In the nations of the far west, people will, at times, in their homes, have a bed near a window but also have thick curtains on a rail system with open and close draw cords.
In all rooms of a house, feng shui favors a good amount of natural light to enter the windows during the daytime.
Separate the work place from the bed and bedroom, which is really the resting place. A considerable amount of instruction from feng shui is based on common sense and logic that the vast majority of people naturally agree upon.
Furniture and decor is to be arranged in positions in which the person of the room feels the most acceptable. But, people, at times, have conflicting attitudes of the most appropriate areas for furniture and decor in a room. So feng shui then becomes a matter of one’s personal; opinionated preferences, rather than a standardized; fixed set of principles, take for instance, the attitude of some feng shuists regarding mirrors, Some feng shuists regard a mirror or mirrors in a bedroom as acceptable, while other feng shuist’s are against the idea.
A large volume of feng shui beliefs which are ancient, have been discovered to go against the results of modern science. At least some of these discrepancies, deviations, and falsehoods, which shall be examined, are as follows: The doors of dwellings in Banpo, during 4,000 B.C., were aligned with the asterism feng shuijust after the winter solstice for solar gain, but the solar gain did not occur. The thinking in feng shui is that chi, also known as qi or ki, is a force or energy that deals with wealth, good luck; good fortune, and fame. The placement of tombs and buildings along a north and south axis to correspond to the Dragon and Tiger asterisms and the Beidou; the constellation of the Bigger Dipper, Ladle or Bushel) to receive beneficial energy therefrom.
The presence of both round and square shapes in the very ancient Puyang, Mawangdui, and beyond tombs and graves; the round shapes indicate the heavens above and the square shapes indicate the earth below to try to tap into the powers of the heavens into the earth. In feng shui, the Chinese would try to align buildings according to a magnetic pole based upon the indication of a compass. Such a debatable thing is called “geomancy”. The superstition here is that good blessings such as wealth, peace, and happiness would follow outward in the direction of the buildings. Thus buildings would be “harmonized” by the universal energy or force. This ancient practice and belief are highly controversial in terms of modern science. Modern science knows magnetic waves of force from upon the general cardinal points; those magnetic energies are far, far too weak to physically influence the human body.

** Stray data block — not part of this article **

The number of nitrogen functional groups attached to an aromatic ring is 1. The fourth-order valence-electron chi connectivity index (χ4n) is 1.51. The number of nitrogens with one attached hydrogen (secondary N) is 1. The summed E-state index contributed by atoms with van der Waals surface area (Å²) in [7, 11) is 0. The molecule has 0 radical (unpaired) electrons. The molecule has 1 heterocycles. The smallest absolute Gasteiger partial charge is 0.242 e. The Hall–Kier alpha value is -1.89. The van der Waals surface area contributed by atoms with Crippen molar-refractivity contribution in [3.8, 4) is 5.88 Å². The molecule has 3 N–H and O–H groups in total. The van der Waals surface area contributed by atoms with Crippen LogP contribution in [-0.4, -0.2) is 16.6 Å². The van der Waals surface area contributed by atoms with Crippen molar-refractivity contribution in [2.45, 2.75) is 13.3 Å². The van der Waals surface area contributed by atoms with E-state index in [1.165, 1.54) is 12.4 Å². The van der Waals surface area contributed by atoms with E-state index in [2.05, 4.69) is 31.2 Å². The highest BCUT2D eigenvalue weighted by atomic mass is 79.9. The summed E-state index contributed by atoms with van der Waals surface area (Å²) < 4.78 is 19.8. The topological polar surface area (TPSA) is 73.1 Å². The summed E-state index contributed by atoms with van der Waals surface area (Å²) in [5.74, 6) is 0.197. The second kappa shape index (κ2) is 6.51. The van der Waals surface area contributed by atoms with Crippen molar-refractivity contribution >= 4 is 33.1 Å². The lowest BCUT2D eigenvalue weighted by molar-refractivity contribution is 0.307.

The ancient Chinese were the first people known to create and use the compass. The compass was invented during the Han Dynasty (202 B.C. to 220 A.D.) The first compasses’ were made for purposes of feng shui, many centuries before compasses were used for navigation on ships.
Today, in mainland China, there are restrictions on feng shui practices. In the People’s Republic of China, it is illegal to register feng shui consultation as a business and advertising feng shui practices are banned. Mainland China government officials who have consulted feng shui practitioners have been expelled from the Chinese Communist Party. The official line in the People’s Republic of China is that feng shui is a feudalistic superstition that has no place in modern Chinese society. Most people in mainland China do not even believe in feng shui.
In Nationalist China, The Republic of China in Taiwan, feng shui has a certain amount of popularity, which has been diminishing over the years, as in Taiwan traditional culture is not suppressed. In the West, there seems to have been a much greater public interest in feng shui years and years ago than in today’s western world.
Feng Shui consultants tend to be very exorbitant in their prices and very controlling of their clients.